This dissertation analyzes the social and political history of Haitian peasants and the formation of the brutally repressive Duvalier dictatorship. It establishes that the rise of the dictatorship was the result of a political trajectory shaped by historical processes. In post- emancipated Haiti during the nineteenth century, thousands of peasants, who were formerly enslaved, joined the military and participated in insurrections to achieve high status and social mobility. These traditions of militarism and popular revolt also undermined the state’s monopoly over force and checked its authoritarian tendencies. However, these militaristic traditions were curtailed and stamped out by US intervention (1915-1934). U.S. forces employed tactics of disarmament and imposed a repressive penal system that disempowered Haitian peasants.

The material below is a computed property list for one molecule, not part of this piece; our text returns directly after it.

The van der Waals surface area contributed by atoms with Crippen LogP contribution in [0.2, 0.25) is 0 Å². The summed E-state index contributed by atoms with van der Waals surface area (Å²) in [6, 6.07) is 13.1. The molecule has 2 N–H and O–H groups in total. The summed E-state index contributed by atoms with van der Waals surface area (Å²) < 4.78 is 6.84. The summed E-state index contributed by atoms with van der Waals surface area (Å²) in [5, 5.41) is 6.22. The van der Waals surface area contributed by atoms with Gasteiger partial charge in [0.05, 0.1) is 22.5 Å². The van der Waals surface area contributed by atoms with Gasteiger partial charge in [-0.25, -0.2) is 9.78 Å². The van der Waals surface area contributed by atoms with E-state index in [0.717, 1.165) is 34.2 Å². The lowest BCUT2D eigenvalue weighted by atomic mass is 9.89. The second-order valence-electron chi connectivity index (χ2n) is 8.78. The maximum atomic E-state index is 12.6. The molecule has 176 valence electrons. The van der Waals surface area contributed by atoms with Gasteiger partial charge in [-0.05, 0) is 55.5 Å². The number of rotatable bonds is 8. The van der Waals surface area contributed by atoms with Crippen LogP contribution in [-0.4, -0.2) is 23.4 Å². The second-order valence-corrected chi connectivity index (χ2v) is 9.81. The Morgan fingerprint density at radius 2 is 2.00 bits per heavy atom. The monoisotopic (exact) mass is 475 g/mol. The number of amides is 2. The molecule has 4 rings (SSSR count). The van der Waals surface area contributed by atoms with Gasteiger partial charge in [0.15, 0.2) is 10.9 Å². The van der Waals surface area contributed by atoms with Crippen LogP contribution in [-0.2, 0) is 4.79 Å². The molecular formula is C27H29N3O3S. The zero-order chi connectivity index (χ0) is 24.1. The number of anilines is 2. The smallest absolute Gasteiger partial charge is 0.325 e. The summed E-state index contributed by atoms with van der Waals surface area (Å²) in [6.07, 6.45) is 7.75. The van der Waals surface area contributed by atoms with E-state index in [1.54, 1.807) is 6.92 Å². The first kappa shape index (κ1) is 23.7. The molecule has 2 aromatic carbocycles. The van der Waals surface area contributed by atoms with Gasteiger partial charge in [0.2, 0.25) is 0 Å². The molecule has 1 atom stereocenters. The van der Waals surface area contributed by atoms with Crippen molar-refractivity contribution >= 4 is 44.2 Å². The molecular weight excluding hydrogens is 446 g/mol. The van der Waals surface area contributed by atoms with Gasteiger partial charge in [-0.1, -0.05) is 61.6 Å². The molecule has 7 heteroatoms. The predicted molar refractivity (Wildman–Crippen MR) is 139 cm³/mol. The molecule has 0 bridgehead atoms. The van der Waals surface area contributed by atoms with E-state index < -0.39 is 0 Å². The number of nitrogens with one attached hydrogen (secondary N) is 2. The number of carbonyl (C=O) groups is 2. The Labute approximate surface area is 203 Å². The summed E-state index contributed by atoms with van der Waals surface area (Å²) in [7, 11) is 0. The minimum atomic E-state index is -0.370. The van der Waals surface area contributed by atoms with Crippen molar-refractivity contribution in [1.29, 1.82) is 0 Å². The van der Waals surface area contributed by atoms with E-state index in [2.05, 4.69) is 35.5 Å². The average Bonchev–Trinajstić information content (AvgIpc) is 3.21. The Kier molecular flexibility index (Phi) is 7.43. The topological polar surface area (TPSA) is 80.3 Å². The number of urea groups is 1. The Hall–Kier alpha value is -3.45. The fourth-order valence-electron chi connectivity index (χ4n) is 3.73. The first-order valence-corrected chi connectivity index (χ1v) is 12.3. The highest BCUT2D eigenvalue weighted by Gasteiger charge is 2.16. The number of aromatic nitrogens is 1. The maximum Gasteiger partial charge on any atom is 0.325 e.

This dissertation argues that decades of peasant marginalization from power eventually led to the rise of the Duvalier dictatorship in the twentieth century. After coming to power in 1957, François Duvalier remilitarized and rearmed peasants in exchange for their loyalty. This study shows how the dictator Duvalier, in particular, created a civil militia infamously known as the tonton makouts whose members formed the arm of state repression. Thousands of previously ostracized peasants enlisted into the dreaded makout militia to access status and political power. The support of an armed peasantry helped Duvalier repress the political opposition, allowing the regime to stay in power for almost three decades. In the same breath, this dissertation reveals that experience in the militia and the regime’s peasant councils politicized peasants over time. After being politicized, peasants participated in a major popular revolt in 1986 that was the first since the U.S. invasion. The popular revolt, which paradoxically included many makouts, led to the overthrow of the Duvalier regime and eventually to the truly democratic elected presidency of Jean- Bertrand Aristide.